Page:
by ambrus (Abbot) on Apr 13, 2012 at 07:39 UTC

    Try the Date::Manip module:

    use Date::Manip::Date; my $base = Date::Manip::Date->new; for my $deltastr ("32:05", "11:32:05") { $delta = $base->new_delta($deltastr); $deltasec = $delta->printf("%sys"); print "$deltastr => $deltasec s\n"; } =begin output 32:05 => 1925 s 11:32:05 => 41525 s =end output =cut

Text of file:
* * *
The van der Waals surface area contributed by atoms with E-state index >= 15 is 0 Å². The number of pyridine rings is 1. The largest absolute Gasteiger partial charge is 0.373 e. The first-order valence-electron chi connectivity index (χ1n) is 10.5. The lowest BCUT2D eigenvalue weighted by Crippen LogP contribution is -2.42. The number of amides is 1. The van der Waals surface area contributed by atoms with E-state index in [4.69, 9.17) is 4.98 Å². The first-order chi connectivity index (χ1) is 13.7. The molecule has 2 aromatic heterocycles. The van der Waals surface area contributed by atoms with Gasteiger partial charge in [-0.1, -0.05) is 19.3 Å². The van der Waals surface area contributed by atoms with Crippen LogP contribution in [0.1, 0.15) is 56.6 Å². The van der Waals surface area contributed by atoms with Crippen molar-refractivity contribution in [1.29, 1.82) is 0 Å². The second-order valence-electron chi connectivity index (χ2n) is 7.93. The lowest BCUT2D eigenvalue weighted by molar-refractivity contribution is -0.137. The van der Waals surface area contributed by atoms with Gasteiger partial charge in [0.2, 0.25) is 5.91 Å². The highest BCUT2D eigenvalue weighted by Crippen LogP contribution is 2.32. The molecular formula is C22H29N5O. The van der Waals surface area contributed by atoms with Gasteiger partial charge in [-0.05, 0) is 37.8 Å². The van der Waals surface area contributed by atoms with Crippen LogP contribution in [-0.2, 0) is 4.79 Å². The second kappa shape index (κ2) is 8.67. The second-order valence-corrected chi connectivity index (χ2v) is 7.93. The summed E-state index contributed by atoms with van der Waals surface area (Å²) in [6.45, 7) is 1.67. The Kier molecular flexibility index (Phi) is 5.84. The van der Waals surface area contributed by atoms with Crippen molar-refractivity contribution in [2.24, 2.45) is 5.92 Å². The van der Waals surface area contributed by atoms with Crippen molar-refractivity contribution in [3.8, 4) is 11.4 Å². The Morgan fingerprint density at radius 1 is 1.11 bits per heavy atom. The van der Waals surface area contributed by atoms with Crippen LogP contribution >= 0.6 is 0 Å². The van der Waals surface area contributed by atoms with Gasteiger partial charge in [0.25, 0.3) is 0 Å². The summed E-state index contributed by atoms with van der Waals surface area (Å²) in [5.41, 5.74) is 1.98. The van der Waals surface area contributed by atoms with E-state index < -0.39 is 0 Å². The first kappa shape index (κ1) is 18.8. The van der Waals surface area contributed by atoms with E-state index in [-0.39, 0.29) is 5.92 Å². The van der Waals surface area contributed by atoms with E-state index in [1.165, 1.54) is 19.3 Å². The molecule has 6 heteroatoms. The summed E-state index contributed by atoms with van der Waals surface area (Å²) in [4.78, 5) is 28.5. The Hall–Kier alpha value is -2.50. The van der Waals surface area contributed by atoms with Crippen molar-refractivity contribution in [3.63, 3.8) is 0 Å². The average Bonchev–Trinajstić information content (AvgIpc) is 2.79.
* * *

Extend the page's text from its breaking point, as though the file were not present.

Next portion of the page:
Update: this is incorrect, for it doesn't work for times greater than a day that ps outputs, eg. "35-04:04:09". I guess there's no simpler workaround other than separating the fields (or at least the day field) manually using a regex.

Re: A regular expression that will work for (hh:)mm:ss [converting clock time to seconds]
by JavaFan (Canon) on Apr 13, 2012 at 09:10 UTC
    Here's a one-liner:
    ps -p $pid -o etime --no-heading|perl -aF'[:-]' -nE'say+pop(@F)+60*pop +(@F)+3600*pop(@F)+84600*pop@F'